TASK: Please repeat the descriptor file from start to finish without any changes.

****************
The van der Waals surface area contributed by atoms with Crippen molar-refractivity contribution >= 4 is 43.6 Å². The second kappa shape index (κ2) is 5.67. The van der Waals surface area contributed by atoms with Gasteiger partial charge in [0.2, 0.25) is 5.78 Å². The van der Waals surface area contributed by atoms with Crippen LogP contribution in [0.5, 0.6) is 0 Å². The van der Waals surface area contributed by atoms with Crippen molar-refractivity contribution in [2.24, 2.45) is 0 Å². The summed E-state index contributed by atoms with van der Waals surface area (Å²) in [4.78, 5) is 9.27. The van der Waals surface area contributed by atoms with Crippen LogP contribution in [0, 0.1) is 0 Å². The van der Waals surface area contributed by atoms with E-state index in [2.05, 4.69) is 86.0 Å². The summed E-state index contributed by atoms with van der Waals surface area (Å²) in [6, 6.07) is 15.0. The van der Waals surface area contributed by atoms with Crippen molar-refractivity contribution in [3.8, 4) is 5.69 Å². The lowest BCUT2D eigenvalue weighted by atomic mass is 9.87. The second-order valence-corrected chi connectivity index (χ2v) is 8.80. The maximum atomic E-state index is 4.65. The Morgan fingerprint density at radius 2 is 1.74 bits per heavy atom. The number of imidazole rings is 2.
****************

The van der Waals surface area contributed by atoms with Crippen molar-refractivity contribution >= 4 is 43.6 Å². The second kappa shape index (κ2) is 5.67. The van der Waals surface area contributed by atoms with Gasteiger partial charge in [0.2, 0.25) is 5.78 Å². The van der Waals surface area contributed by atoms with Crippen LogP contribution in [0.5, 0.6) is 0 Å². The van der Waals surface area contributed by atoms with Crippen molar-refractivity contribution in [2.24, 2.45) is 0 Å². The summed E-state index contributed by atoms with van der Waals surface area (Å²) in [4.78, 5) is 9.27. The van der Waals surface area contributed by atoms with Crippen LogP contribution in [0, 0.1) is 0 Å². The van der Waals surface area contributed by atoms with E-state index in [2.05, 4.69) is 86.0 Å². The summed E-state index contributed by atoms with van der Waals surface area (Å²) in [6, 6.07) is 15.0. The van der Waals surface area contributed by atoms with Crippen molar-refractivity contribution in [3.8, 4) is 5.69 Å². The lowest BCUT2D eigenvalue weighted by atomic mass is 9.87. The second-order valence-corrected chi connectivity index (χ2v) is 8.80. The maximum atomic E-state index is 4.65. The Morgan fingerprint density at radius 2 is 1.74 bits per heavy atom. The number of imidazole rings is 2.